The astute reader will note that, if we ever do need to replay the addUser update, newSalt will be executed again! Does this mean that an update that uses the RNG could get different values during recovery? As it turns out, the MACID store also saves the state of the RNG, so replaying the update during recovery will generate the same random numbers that were obtained from the original execution of the update. The particularly astute reader will conclude that the MACID store’s RNG is unsuitable for generating cryptographic keys, since an attacker with access to the MACID store’s backing files can predict what the RNG will return. Fortunately, we don’t care if the salt is predictable, just that it’s different for each user.

OK, enough of that. There’s just one little piece of deep magic we need to convert those functions into honest-to-goodness transaction handlers for the MACID store:

$(mkMethods ''UserDirectory ['addUser, 'checkPassword, 'listUsers])

That bit of magic generates a type constructor for each transaction function. When invoking a transaction, instead of calling the functions themselves, we create an object to represent the request, and then pass it to query or update as appropriate.

Here’s an example of using our new MACID store. The following implements a simple command interpreter that lets us manipulate our user directory:

commandLoop :: MVar TxControl -> IO ()
commandLoop state = do
        putStr "> "
        hFlush stdout
        command <- liftM words getLine
        processCommand state command
    where processCommand state ["list"] = do
                    people <- query ListUsers
                    mapM_ (putStrLn . showUser) people
                    commandLoop state
          processCommand state ["add", user, pass] = do
                    success <- update $ AddUser user pass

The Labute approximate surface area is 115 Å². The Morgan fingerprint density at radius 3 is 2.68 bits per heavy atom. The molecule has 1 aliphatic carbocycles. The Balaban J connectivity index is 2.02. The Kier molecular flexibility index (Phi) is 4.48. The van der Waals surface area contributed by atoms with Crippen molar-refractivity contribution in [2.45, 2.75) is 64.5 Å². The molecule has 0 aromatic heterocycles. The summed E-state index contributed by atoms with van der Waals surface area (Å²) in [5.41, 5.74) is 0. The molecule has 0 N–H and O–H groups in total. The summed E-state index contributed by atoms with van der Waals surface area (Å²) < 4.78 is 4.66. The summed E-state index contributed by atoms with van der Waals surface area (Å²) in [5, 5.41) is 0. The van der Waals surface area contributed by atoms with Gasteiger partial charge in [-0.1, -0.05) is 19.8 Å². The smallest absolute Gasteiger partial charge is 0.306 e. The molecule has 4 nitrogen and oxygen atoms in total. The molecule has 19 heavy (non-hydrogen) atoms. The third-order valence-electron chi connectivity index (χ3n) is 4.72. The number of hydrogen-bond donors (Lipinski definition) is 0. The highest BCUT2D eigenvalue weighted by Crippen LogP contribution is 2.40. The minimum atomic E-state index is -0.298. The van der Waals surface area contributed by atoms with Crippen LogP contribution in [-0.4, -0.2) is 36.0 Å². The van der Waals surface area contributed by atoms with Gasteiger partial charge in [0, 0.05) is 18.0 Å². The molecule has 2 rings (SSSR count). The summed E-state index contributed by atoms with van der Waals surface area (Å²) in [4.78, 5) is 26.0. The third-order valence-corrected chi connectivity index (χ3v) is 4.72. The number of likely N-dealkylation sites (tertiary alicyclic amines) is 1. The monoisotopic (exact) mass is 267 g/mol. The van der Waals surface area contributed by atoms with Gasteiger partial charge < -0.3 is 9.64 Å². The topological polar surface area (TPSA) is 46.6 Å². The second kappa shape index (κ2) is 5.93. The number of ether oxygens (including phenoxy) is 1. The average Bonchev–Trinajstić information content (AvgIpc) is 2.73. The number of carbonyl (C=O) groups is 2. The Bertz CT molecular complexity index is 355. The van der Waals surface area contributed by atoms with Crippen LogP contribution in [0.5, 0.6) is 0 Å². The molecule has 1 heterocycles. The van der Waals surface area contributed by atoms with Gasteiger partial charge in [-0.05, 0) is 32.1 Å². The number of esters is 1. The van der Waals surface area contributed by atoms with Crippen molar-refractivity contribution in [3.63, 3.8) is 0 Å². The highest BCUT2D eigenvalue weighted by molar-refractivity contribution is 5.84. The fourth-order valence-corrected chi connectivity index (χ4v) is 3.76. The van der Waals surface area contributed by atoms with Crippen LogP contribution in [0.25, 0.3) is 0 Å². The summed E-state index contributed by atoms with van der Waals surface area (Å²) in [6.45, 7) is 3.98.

putStrLn $ if success then "User added" else "User already exists"
                    commandLoop state
          processCommand state ["login", user, pass] = do
                    success <- query $ CheckPassword user pass
                    putStrLn $ if success then "Success" else "Bad account or password"
                    commandLoop state
          processCommand state ["checkpoint"] = do
                    createCheckpoint state
                    commandLoop state
          processCommand _     ["quit"] = return ()
          processCommand state _        = do
                    putStrLn "Unrecognized command"
                    commandLoop state
          showUser (name, joined) = name ++ " (joined " ++ show joined ++ ")"
macidProxy :: Proxy UserDirectory
macidProxy = Proxy
main :: IO ()
main = startSystemState macidProxy >>= commandLoop

Note how, for example, instead of calling addUser user pass, we do update $ AddUser user pass, where the AddUser type constructor was generated automatically and takes the same arguments as addUser. The update function does all the work of invoking addUser and making sure the result gets saved to the MACID store which enforcing all the ACID guarantees.

Instead of walking through how the command interpreter works, here’s a sample session, which should give you the idea:

> list
> add paul swordfish
User added
> list
paul (joined Sun Apr  5 20:00:01 EDT 2009)
> add cowboy sourMilk7
User added
> list
cowboy (joined Sun Apr  5 20:00:13 EDT 2009)
paul (joined Sun Apr  5 20:00:01 EDT 2009)
> login paul notHisPassword
Bad account or password
> login nobody foobar
Bad account or password
> login paul swordfish
> quit

The files backing the MACID store are, by default, in the _local directory under where you ran the program from: current-0000000000, the initial checkpoint of the (empty) user directory we started with; and events-0000000000, the log of all the updates that were applied. If we had created a checkpoint, it would be in the directory too.

Now, quiz time. Not counting all the security problems I already mentioned in The Button that apply equally well to this example, there is an additional security flaw in the above code that could let an attacker steal passwords with little effort on his part. Your quiz has two questions:

  1. How can the attacker steal passwords from the MACID store?
  2. How can we change the program to prevent him from doing so?

For your convenience, here is Vulnerable.hs, the complete example described in the above post. Assuming you’ve installed GHC 6.10 and Happstack on your computer, just do “runghc Vulnerable.hs” to try the program out yourself.

Next time: the answers to the quiz.